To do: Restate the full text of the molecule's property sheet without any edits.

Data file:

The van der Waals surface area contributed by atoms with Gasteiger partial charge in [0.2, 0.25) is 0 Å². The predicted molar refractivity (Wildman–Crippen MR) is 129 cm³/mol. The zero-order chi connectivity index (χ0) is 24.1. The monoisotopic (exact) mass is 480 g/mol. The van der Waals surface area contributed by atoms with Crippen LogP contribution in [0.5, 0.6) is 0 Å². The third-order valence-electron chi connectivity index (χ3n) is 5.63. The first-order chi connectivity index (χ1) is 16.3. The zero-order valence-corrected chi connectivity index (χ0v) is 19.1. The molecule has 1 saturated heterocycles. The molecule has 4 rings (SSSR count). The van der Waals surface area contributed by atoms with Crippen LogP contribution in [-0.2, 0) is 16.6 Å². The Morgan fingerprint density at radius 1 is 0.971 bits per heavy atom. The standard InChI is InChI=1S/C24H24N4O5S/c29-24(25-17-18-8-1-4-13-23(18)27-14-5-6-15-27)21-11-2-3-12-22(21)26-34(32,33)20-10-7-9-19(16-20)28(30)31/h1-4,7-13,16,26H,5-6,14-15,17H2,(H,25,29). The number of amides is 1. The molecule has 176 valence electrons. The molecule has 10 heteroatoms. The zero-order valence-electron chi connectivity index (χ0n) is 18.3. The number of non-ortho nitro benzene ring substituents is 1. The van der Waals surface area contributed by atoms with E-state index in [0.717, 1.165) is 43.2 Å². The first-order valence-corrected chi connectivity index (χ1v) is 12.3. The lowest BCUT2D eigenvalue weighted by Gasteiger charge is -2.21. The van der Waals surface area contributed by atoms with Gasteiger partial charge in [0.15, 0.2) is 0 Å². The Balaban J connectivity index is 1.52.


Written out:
The van der Waals surface area contributed by atoms with Gasteiger partial charge in [0.2, 0.25) is 0 Å². The predicted molar refractivity (Wildman–Crippen MR) is 129 cm³/mol. The zero-order chi connectivity index (χ0) is 24.1. The monoisotopic (exact) mass is 480 g/mol. The van der Waals surface area contributed by atoms with Crippen LogP contribution in [0.5, 0.6) is 0 Å². The third-order valence-electron chi connectivity index (χ3n) is 5.63. The first-order chi connectivity index (χ1) is 16.3. The zero-order valence-corrected chi connectivity index (χ0v) is 19.1. The molecule has 1 saturated heterocycles. The molecule has 4 rings (SSSR count). The van der Waals surface area contributed by atoms with Crippen LogP contribution in [-0.2, 0) is 16.6 Å². The Morgan fingerprint density at radius 1 is 0.971 bits per heavy atom. The standard InChI is InChI=1S/C24H24N4O5S/c29-24(25-17-18-8-1-4-13-23(18)27-14-5-6-15-27)21-11-2-3-12-22(21)26-34(32,33)20-10-7-9-19(16-20)28(30)31/h1-4,7-13,16,26H,5-6,14-15,17H2,(H,25,29). The number of amides is 1. The molecule has 176 valence electrons. The molecule has 10 heteroatoms. The zero-order valence-electron chi connectivity index (χ0n) is 18.3. The number of non-ortho nitro benzene ring substituents is 1. The van der Waals surface area contributed by atoms with E-state index in [0.717, 1.165) is 43.2 Å². The first-order valence-corrected chi connectivity index (χ1v) is 12.3. The lowest BCUT2D eigenvalue weighted by Gasteiger charge is -2.21. The van der Waals surface area contributed by atoms with Gasteiger partial charge in [0.15, 0.2) is 0 Å². The Balaban J connectivity index is 1.52.